Modern twentieth century architecture has always inspired a variety of passionate responses, especially the "brutalist" buildings at the University of Massachusetts at Dartmouth and Amherst. To explore their architectural heritage and its preservation, the two campuses will hold a two-day symposium, Brutalism + the Public University: Past, Present, and Future on October 22 and 23. The symposium, part of the UMassBrut collaborative, will provide a unique platform that brings together a team of distinguished scholars, industry professionals, artists, and passionate citizens with an interest in the preservation of mid to late twentieth-century architecture. The symposium's goal is to create a dynamic, cross-disciplinary conversation among all participants on how to provide stewardship of these buildings for the future. Each day will feature professional workshops, scholarly lectures, guided campus tours, public art exhibitions, and creative activities (including video projections on the architectural facades). Participants will discuss Brutalist architecture (history and design) and explore the issues of preservation and adaption unique to these modernist concrete structures. Both campuses contain extensive examples of mid-century Brutalist concrete architecture by world-renowned modernist architects including Paul Rudolph, Marcel Breuer, Kevin Roche, Hugh Stubbins, and Edward Durell Stone. These landmark structures will be accessible in Dartmouth on Friday, October 22, and in Amherst on Saturday, October 23. Keynote presentations on both days will include Chandler McCoy and Ana Paula Arato Gonalves of the Getty Conservation Institute's Conserving Modern Architecture Initiative. Speakers include faculty from UMass and visiting faculty from Brown, Harvard, Roger Williams, Rutgers, Columbia and the University of South Carolina. Other speakers include distinguished professionals from the fields of architecture, historic preservation, engineering, construction, lighting, graphic, interior design, and professional staff from UMass and the Division of Capital Asset Management and Maintenance. The UMassBrut group, organizers of the symposium, consists of UMass Dartmouth and UMass Amherst faculty, staff, students, and interested parties dedicated to celebrating, preserving, and reimagining mid-century Brutalist public architecture. The group will continue to organize events and engage others in the UMass system and the public at large. Location: UMass Amherst Contact: Allison Cywin at firstname.lastname@example.org.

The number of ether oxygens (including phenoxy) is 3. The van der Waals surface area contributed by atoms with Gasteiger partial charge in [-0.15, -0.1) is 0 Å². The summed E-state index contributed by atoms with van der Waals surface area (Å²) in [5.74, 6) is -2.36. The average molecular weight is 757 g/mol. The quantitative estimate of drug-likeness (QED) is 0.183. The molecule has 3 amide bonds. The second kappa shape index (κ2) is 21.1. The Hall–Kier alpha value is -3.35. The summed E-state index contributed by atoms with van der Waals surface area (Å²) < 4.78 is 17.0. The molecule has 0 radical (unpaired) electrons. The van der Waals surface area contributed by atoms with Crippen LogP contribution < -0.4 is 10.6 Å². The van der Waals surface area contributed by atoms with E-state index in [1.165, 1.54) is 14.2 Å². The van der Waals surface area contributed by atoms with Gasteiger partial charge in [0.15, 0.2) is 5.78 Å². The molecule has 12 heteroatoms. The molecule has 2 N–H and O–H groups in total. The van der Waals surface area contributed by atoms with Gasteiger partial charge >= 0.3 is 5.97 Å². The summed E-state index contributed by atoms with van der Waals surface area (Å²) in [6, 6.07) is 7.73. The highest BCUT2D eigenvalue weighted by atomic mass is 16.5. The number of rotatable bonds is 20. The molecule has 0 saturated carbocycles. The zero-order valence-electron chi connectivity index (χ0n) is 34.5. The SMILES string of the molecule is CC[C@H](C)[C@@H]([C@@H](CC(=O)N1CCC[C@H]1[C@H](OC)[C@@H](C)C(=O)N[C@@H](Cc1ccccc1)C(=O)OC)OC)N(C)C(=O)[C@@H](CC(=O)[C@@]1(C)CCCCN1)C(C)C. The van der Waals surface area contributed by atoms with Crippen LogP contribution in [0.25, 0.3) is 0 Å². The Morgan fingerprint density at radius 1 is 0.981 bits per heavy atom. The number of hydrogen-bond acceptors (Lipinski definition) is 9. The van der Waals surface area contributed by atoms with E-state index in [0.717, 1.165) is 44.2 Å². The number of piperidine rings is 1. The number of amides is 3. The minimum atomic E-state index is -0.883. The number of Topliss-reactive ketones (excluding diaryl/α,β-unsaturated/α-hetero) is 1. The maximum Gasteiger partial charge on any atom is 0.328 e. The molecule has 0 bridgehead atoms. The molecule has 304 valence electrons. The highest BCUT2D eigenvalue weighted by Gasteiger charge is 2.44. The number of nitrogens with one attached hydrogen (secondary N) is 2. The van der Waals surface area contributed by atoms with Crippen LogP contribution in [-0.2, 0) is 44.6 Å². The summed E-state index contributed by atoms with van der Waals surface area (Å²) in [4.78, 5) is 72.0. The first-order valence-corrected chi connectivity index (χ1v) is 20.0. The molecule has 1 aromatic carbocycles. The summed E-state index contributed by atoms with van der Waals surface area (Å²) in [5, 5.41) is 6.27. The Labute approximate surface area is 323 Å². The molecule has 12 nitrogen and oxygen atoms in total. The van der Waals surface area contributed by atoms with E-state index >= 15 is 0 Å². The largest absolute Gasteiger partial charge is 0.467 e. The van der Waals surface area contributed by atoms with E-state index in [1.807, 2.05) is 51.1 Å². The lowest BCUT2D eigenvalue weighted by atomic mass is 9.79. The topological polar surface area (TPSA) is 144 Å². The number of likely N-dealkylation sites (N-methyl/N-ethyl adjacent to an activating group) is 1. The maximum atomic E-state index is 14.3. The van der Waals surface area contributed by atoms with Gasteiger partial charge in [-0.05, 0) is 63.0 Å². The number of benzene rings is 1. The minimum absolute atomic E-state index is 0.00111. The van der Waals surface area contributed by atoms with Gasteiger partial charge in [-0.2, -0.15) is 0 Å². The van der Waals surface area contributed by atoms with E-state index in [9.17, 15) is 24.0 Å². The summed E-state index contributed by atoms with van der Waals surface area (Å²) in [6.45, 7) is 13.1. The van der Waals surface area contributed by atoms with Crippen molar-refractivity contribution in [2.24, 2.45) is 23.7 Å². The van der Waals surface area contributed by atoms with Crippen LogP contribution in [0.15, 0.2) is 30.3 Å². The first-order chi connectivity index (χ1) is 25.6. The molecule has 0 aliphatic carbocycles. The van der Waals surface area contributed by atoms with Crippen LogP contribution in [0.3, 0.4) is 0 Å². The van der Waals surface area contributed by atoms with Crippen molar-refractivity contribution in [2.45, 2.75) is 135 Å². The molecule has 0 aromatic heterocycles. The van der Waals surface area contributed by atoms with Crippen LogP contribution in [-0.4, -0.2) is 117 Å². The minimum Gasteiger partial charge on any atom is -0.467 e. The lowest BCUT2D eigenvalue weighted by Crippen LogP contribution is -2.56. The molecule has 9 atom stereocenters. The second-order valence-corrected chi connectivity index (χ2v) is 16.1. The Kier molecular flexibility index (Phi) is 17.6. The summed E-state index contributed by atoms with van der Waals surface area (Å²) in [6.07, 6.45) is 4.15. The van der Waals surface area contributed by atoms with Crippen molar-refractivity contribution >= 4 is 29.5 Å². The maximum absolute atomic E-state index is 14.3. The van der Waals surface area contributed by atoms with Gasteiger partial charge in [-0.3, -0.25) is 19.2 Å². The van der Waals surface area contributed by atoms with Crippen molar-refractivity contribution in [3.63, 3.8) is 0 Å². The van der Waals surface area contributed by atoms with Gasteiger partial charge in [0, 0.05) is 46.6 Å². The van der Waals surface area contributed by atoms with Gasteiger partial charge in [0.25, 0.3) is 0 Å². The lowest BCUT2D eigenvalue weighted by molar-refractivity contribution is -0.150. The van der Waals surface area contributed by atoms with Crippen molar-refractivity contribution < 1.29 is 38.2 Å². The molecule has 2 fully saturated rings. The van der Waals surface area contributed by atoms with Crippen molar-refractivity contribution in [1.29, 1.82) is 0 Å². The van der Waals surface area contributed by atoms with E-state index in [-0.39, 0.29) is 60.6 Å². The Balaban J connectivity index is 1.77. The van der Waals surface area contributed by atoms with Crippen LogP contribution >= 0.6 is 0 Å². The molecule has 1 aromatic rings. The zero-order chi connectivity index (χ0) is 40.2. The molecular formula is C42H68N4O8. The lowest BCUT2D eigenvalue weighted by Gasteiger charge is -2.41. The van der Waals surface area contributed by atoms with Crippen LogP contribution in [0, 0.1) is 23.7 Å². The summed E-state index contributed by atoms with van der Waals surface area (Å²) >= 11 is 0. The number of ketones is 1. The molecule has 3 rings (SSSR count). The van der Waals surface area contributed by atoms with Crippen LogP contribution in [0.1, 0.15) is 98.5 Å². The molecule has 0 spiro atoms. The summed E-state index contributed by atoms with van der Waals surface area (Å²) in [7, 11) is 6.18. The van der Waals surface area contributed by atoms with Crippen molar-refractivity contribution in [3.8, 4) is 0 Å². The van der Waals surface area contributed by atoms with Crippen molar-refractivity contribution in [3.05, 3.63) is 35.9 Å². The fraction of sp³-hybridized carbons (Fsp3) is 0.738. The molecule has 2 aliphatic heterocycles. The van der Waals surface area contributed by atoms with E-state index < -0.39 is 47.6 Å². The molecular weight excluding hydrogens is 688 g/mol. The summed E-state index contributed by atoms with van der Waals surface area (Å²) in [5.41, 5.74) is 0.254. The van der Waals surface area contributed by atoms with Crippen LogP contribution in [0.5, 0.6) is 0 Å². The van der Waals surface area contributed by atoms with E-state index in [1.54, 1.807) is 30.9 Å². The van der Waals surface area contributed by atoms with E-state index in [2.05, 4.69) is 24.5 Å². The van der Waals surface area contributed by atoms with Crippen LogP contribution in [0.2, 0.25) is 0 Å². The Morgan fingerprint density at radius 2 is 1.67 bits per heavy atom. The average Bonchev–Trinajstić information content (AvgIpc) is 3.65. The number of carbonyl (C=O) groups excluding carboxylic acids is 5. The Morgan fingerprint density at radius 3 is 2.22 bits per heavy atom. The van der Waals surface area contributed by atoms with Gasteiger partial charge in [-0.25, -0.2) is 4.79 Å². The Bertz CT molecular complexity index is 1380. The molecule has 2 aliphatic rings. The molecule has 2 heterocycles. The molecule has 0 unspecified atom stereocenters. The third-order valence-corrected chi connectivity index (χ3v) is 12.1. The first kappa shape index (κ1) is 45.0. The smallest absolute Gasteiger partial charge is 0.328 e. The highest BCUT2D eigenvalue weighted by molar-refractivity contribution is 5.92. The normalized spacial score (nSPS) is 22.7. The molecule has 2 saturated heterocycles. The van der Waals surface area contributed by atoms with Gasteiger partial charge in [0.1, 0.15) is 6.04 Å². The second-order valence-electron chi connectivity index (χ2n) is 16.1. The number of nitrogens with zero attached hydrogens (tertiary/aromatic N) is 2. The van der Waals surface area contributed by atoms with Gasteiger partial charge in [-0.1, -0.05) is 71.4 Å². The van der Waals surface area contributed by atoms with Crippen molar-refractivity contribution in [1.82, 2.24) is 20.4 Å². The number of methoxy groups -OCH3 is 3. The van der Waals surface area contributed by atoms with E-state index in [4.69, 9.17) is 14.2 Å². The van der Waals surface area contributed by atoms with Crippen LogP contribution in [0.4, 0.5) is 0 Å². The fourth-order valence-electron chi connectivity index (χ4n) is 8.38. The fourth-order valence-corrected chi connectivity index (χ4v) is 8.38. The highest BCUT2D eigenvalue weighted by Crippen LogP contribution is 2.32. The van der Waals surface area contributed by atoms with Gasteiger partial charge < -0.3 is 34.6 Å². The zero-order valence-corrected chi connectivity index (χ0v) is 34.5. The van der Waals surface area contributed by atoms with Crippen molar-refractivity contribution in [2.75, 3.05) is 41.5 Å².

University of Massachusetts Dartmouth is delighted to host a career survey of the work of renowned U.S. artist Amanda Means at the University Art Gallery in Star Store Campus, Downtown New Bedford. For over forty years, Amanda Means has created a body of work that has pushed the boundaries of the photographic medium with her celebrated Leaf, Flower, Water Glass, and Light Bulb series of images. Means has been a darkroom innovator throughout her career: adapting a 19th century camera for use as an enlarger, photographing objects without the use of negatives, working with a large-format Polaroid camera, and creating a series of remarkable abstracts working only with light and photographic materials. The artist's darkroom alchemy was cited by the Guggenheim Foundation in awarding Means their prestigious Fellowship in 2017 for her contribution to contemporary photography. Our survey exhibition, Means' first retrospective, includes examples of work from all phases of her career. Alongside key pieces from her color Polaroid Light Bulb and silver gelatin Water Glass works, we are excited to be showing some of the artist's early prints and works on paper, as well as important examples of her black and white Flower and Light Bulb works. This affords a unique opportunity to view Means' most celebrated images in the broader context of her overall practice. Amanda Means is a graduate of Cornell University and SUNY Buffalo, and is a 2017 Guggenheim Fellow, awarded for her contribution to contemporary photography. She has exhibited widely in the U.S. and abroad, and her work is included in numerous collections including the Whitney Museum of American Art; the San Francisco Museum of Modern Art; the Los Angeles County Museum of Art; the Museum of Fine Arts in Boston; the MIT List Visual Arts Center; the Albright-Knox Art Gallery, Buffalo, N.Y.; and the Nicola Erni Collection, Switzerland. The artist is represented by JHB Gallery, New York, and lives and works in Beacon, New York. University Art Gallery UMass Dartmouth College of Visual and Performing Arts Star Store Campus 715 Purchase Street New Bedford, MA 02740 Facebook and Instagram: @UMassDartmouthGalleries www.umassd.edu/cvpa/universityartgallery Contact: Viera Levitt, Gallery Director email@example.com (508) 999-8555 Gallery Hours: Mon-Fri 9 am 6 pm. Free and open to the public